NEW YORK — It's immediately clear walking into Warren Donner's showroom on the seventh floor of 1412 Broadway here. He is anything but subtle.
There is the huge fish tank of exotic sea creatures just arrived from Hawaii, the feng shui-arranged waiting room and the gigantic ad from WD NY's holiday collection on the wall with a framed lace-trimmed camisole beside it — the company's first bestseller.
And that's just the showroom entrance. Donner himself appears — dark, slicked-back hair, jeans ("I never wear anything else"), an untucked (and half-way unbuttoned) shirt and velvet blazer, all topped off with enough jewelry to keep the men's accessories industry in business for years. And how did he get to work — pre-transit strike? In his bright, yellow Corvette, of course.
Donner, who is president, and his partners, Edward Zhu, chairman and chief executive officer, and Jerry Boyle, creative director, in two years have built a business that generates more than $60 million in annual wholesale volume and sells to more than 2,000 department store and better specialty doors nationwide.
The three met when they worked together at HMS Productions, a private label apparel company here. They decided to leave together in mid-2003 to begin WD NY. Donner controls the selling, Zhu is in charge of manufacturing and sourcing and Boyle leads a team of designers in the creative direction of the collections.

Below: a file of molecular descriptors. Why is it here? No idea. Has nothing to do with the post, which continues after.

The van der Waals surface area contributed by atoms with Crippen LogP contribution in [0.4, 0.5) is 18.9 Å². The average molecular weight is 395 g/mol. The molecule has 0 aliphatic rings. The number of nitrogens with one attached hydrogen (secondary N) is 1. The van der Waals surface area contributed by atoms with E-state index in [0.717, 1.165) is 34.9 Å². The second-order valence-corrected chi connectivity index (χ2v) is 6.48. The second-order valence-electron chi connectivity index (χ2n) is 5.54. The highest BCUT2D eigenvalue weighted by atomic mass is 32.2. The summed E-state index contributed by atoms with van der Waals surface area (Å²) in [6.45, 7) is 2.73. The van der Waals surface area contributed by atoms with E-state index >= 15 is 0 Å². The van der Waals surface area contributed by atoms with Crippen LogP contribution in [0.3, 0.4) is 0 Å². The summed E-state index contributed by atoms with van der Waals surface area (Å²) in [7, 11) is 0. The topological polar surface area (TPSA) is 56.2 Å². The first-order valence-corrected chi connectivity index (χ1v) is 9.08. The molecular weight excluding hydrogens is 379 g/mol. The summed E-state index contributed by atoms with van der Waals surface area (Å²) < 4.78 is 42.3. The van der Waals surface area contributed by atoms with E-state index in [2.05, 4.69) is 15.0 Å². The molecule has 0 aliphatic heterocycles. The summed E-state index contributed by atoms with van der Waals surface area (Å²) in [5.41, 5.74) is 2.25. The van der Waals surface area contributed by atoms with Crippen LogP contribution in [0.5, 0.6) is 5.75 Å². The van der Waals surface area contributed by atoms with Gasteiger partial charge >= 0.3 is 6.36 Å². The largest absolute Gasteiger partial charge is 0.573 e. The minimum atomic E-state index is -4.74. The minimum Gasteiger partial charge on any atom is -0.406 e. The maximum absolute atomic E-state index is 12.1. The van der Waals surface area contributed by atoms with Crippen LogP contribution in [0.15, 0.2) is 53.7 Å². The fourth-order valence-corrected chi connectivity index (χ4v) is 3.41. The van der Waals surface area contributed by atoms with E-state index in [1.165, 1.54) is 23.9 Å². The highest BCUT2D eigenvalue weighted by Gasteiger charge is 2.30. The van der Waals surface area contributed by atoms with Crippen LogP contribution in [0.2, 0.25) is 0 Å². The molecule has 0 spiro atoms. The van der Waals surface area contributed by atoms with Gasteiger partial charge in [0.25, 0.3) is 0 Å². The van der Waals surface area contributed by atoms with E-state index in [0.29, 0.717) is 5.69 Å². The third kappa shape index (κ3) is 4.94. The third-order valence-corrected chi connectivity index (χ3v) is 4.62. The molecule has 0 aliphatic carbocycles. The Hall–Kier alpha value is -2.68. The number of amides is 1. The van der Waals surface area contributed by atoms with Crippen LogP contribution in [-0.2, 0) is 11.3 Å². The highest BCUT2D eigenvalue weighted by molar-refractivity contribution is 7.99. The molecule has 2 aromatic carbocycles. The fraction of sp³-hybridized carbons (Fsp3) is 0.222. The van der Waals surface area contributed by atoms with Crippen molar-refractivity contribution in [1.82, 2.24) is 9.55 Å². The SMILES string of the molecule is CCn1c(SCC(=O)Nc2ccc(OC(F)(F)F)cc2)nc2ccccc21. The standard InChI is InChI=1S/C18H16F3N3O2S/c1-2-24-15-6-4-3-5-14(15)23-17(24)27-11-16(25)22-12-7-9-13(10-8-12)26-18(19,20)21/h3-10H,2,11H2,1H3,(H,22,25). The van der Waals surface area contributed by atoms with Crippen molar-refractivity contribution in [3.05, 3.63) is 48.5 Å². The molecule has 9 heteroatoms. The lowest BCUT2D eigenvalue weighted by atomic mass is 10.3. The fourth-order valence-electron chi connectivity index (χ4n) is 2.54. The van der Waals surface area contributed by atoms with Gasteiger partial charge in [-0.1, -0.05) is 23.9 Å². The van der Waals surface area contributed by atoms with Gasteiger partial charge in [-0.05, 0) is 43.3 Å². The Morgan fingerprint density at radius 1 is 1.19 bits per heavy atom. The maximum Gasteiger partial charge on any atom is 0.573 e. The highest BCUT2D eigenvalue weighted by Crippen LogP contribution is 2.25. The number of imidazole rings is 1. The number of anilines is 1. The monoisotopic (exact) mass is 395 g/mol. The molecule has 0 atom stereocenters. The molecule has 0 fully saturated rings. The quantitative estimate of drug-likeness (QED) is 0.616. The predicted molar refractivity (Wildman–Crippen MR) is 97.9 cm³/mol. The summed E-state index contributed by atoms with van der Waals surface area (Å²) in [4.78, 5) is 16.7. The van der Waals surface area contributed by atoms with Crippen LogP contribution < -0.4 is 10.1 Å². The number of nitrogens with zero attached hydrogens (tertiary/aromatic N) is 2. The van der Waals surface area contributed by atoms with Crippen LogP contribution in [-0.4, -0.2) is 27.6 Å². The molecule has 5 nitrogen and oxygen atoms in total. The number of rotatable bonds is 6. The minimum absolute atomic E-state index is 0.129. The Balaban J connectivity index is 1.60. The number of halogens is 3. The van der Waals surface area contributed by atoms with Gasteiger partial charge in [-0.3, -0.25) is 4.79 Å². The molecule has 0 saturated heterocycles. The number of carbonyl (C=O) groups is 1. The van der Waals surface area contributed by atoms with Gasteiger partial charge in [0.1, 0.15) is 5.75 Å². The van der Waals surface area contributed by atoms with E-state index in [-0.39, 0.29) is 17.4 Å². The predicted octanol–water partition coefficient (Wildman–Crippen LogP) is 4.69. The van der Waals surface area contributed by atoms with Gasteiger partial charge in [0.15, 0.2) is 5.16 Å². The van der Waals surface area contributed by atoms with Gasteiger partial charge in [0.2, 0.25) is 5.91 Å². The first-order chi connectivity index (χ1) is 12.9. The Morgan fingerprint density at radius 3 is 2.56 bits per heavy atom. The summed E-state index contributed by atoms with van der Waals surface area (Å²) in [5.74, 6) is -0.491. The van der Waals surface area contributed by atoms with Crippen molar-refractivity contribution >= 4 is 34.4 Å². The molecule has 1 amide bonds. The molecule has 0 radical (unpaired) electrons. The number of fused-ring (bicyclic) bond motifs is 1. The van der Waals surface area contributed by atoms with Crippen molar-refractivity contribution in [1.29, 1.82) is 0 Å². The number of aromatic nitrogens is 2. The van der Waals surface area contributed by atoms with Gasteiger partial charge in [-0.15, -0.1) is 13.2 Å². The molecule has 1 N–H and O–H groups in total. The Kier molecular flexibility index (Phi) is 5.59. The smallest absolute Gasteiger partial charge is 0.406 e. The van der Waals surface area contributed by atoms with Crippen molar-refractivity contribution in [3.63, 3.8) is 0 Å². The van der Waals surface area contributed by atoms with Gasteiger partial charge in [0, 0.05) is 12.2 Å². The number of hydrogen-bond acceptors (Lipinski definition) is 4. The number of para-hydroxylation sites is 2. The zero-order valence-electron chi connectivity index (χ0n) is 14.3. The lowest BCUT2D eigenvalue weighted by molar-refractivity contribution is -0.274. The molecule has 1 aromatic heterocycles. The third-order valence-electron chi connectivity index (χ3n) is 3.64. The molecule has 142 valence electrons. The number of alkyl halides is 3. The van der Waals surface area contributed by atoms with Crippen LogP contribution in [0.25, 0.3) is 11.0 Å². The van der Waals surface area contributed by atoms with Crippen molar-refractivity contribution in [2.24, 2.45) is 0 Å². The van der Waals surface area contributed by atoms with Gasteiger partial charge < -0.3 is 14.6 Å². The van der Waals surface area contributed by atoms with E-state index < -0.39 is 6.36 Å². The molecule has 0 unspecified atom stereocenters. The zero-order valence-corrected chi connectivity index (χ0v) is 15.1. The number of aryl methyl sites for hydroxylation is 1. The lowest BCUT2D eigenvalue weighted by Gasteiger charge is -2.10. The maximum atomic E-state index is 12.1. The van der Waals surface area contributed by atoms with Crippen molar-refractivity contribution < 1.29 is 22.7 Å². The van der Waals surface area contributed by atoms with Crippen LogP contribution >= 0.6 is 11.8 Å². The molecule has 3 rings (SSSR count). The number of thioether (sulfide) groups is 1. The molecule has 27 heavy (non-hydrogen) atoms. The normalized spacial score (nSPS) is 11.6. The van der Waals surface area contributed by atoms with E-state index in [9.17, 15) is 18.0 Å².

WD NY opened in October 2003 and shipped its first line in January 2004. To launch the holiday collection, the company made an aggressive outdoor advertising push, hanging a huge billboard in Times Square and showcasing its ads on phone kiosks across New York City.
"We started this line at the perfect time," Donner explained. "It's fashion for the misses' customer. It looks contemporary, but hangs in the better area of department stores and fits the real woman. This is product that this customer has never seen in better."
For spring and summer, the WD NY line includes an array of printed skirts, tanks, T-shirts and Victorian-inspired lace tops. There's also the kimono-sleeve printed silk tops to easily be paired with jeans or solid skirts. The line wholesales from $14 for a cotton and spandex lace-trimmed camisole to $59 for a beaded and embroidered jacket.
Hermès is launching a Laundromat pop-up shop in NYC - dubbed Hermèsmatic - where customers can bring their old scarves to be dip-dyed by an expert. Get all the details on WWD.com. #wwdnews (📷: @donstahl)